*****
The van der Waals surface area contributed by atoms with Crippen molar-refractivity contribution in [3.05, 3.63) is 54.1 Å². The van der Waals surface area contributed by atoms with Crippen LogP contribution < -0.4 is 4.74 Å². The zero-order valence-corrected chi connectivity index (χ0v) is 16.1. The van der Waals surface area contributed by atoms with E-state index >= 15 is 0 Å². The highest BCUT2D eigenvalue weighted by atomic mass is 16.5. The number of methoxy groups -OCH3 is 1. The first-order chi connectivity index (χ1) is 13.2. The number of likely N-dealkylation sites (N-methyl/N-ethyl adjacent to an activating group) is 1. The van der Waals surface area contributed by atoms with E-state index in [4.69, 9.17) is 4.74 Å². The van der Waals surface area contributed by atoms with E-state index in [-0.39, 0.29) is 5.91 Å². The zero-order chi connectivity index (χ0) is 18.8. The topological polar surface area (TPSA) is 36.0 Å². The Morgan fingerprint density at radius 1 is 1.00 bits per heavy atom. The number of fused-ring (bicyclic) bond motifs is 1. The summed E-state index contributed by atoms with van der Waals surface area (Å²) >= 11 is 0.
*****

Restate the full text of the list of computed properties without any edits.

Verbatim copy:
The van der Waals surface area contributed by atoms with Crippen molar-refractivity contribution in [3.05, 3.63) is 54.1 Å². The van der Waals surface area contributed by atoms with Crippen LogP contribution < -0.4 is 4.74 Å². The zero-order valence-corrected chi connectivity index (χ0v) is 16.1. The van der Waals surface area contributed by atoms with E-state index >= 15 is 0 Å². The highest BCUT2D eigenvalue weighted by atomic mass is 16.5. The number of methoxy groups -OCH3 is 1. The first-order chi connectivity index (χ1) is 13.2. The number of likely N-dealkylation sites (N-methyl/N-ethyl adjacent to an activating group) is 1. The van der Waals surface area contributed by atoms with E-state index in [4.69, 9.17) is 4.74 Å². The van der Waals surface area contributed by atoms with E-state index in [-0.39, 0.29) is 5.91 Å². The zero-order chi connectivity index (χ0) is 18.8. The topological polar surface area (TPSA) is 36.0 Å². The Morgan fingerprint density at radius 1 is 1.00 bits per heavy atom. The number of fused-ring (bicyclic) bond motifs is 1. The summed E-state index contributed by atoms with van der Waals surface area (Å²) >= 11 is 0.